Book Joshua
5-Step Guide to Realign After Disruption

Get your team back on track and reengaged at work after organizational shifts.

Are We Seeing Our Roles Clearly or Are Our Lenses Broken?

Are We Seeing Our Roles Clearly or Are Our Lenses Broken?

Do you feel overwhelmed by the daily demands of your job? Do you often wonder if there is more to life than just going through the motions? Are you searching for deeper meaning in your work, but find it hard to discern? If so, you’re not alone. In today’s modern world, individuals are struggling to make sense of their roles and the significance of their work. We are so caught up in the day-to-day tasks that it’s easy to miss the bigger picture. Are our lenses broken? Perhaps we need to take a step back to get a clearer view.


What’s distracting us from seeing meaning in our work?

It’s no surprise that the modern world is a distraction. We’re constantly bombarded with notifications from our phones and computers, news updates from around the world, and the constant stream of social media updates from our friends. The sheer amount of stimuli can be overwhelming and can make it difficult for us to focus on our work. Not only that, but the pressure of needing to succeed in an increasingly competitive global market can be overwhelming as well.
We’re so focused on the little things like trying to complete a task, or getting everything done in a timely manner, that we often forget to look at the big picture. We fail to see how our work contributes to something bigger than ourselves. We don’t take the time to understand what the meaning behind our work is and how it’s making a difference. We’re too busy looking at the small details that we forget to look at the larger scope of things.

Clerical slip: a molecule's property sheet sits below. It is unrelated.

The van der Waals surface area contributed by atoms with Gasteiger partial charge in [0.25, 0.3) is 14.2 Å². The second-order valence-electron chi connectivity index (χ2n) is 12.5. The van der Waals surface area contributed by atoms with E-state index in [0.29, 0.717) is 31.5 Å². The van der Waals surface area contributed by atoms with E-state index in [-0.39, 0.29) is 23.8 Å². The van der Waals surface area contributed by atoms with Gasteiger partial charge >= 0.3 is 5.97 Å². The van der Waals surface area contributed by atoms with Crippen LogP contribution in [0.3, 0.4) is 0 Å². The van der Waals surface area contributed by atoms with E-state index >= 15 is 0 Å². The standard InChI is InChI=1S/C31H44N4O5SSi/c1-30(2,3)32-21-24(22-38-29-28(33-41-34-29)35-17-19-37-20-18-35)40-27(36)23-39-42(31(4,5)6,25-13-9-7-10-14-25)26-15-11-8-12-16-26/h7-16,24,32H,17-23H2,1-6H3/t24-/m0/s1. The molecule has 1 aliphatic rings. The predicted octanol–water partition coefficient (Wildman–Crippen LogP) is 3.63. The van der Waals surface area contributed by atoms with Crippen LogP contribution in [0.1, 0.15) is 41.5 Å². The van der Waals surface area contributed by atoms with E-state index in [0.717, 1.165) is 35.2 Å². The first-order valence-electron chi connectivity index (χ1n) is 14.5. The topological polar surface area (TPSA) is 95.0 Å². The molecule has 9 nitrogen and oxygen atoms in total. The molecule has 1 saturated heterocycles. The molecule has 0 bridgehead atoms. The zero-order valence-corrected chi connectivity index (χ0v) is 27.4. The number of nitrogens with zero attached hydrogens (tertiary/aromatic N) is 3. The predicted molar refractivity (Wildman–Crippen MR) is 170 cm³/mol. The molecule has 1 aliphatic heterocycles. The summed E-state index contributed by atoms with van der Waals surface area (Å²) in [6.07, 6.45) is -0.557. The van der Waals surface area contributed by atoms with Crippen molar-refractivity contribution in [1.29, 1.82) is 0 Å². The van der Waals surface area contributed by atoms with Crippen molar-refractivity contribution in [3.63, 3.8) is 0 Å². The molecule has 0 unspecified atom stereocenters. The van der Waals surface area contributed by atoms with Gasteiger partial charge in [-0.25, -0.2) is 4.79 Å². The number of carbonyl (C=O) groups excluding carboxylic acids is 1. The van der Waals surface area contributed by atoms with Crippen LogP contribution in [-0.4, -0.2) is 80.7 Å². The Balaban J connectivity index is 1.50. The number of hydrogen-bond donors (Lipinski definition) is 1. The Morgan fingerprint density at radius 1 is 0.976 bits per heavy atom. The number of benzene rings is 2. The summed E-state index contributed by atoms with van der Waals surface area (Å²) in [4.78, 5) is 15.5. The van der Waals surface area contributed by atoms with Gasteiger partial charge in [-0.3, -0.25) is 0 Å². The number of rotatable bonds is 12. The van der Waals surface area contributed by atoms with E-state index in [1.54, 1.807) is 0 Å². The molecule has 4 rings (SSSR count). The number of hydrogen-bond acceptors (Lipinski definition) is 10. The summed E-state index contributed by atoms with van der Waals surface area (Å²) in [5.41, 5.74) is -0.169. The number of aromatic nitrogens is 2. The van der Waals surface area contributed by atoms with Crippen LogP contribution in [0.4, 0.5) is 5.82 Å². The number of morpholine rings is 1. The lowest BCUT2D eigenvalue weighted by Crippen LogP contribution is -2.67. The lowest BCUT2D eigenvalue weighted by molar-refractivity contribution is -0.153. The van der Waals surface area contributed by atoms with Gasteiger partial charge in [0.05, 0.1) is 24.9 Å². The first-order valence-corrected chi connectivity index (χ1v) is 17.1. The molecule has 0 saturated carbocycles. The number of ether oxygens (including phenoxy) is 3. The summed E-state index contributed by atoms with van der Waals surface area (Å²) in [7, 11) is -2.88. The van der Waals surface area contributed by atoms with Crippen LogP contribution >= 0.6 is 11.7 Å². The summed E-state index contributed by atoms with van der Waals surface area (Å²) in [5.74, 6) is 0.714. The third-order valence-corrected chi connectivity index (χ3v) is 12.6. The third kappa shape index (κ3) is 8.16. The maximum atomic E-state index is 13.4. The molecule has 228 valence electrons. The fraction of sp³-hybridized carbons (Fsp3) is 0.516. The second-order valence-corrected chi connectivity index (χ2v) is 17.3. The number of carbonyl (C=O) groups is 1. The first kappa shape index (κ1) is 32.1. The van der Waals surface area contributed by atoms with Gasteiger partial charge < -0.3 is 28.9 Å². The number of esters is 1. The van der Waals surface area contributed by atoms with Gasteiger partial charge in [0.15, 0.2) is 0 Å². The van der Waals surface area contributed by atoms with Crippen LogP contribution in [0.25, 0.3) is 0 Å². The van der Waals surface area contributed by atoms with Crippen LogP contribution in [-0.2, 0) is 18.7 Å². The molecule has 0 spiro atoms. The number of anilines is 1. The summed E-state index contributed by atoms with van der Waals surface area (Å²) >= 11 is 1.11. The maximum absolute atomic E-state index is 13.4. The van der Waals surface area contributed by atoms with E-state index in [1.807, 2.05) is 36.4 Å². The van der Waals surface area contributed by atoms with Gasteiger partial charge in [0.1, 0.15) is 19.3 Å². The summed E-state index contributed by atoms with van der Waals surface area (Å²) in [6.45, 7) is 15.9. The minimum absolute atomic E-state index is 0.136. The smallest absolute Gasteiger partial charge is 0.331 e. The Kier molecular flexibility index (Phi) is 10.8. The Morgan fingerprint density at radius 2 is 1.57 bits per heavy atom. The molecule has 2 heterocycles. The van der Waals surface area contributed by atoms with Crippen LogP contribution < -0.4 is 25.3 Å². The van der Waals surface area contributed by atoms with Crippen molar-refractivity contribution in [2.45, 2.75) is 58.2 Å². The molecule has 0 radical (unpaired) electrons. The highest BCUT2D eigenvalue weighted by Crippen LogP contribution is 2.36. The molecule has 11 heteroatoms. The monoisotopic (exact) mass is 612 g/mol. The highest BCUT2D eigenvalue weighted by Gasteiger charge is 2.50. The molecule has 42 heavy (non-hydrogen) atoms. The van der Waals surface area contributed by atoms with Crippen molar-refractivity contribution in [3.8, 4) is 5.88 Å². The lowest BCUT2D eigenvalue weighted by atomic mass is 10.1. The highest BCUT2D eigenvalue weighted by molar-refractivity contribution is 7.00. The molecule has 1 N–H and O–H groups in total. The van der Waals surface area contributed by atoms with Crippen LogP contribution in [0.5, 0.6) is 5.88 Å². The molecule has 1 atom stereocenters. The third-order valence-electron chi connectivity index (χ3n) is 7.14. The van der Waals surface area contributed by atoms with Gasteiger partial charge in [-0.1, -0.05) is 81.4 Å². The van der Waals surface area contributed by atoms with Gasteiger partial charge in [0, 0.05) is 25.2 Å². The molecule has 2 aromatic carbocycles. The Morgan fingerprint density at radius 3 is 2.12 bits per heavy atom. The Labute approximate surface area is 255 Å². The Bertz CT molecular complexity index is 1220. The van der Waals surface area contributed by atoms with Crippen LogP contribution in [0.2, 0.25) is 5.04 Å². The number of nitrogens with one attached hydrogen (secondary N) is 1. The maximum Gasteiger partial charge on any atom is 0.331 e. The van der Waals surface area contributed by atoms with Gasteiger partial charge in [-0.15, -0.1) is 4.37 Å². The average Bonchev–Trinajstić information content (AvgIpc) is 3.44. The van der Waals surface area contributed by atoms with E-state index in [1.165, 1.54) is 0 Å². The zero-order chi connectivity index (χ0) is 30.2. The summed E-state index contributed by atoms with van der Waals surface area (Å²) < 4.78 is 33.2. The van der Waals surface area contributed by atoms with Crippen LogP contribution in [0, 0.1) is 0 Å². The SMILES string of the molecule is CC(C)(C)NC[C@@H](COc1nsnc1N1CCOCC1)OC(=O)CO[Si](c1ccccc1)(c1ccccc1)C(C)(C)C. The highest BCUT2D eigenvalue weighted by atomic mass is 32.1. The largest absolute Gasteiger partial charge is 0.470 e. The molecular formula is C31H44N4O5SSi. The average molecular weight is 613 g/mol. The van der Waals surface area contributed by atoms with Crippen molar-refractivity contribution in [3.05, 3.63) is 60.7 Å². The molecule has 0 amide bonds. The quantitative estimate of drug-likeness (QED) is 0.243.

These distractions make it difficult for us to really comprehend and understand our roles in the workplace. We become so wrapped up in trying to do things efficiently that we forget about the actual purpose behind them. It’s hard to understand why we are doing something if we don’t understand the greater context of why we are doing it. We become obsessed with completing tasks rather than looking at the bigger picture and understanding the reason why these tasks need to be completed.
The distractions of our daily lives can be blinding when it comes to understanding our work and our roles in our professional lives. It’s important to remember that even though it may be easy to get bogged down in the day-to-day tasks, it’s essential to take some time out of our day and reflect on our work and why it matters. We need to take the time to understand our roles and how they fit into the larger scheme of things. By taking a step back and seeing the bigger picture, we can gain clarity on why we’re working and what we’re striving towards.


How can we tell if our lens is broken?

When we look at our work and life, it’s easy to get distracted by the day-to-day tasks and obligations. We become so focused on completing our duties that we fail to see any meaning behind them. This can lead to feelings of monotony and frustration as we struggle to find deeper purpose in our lives.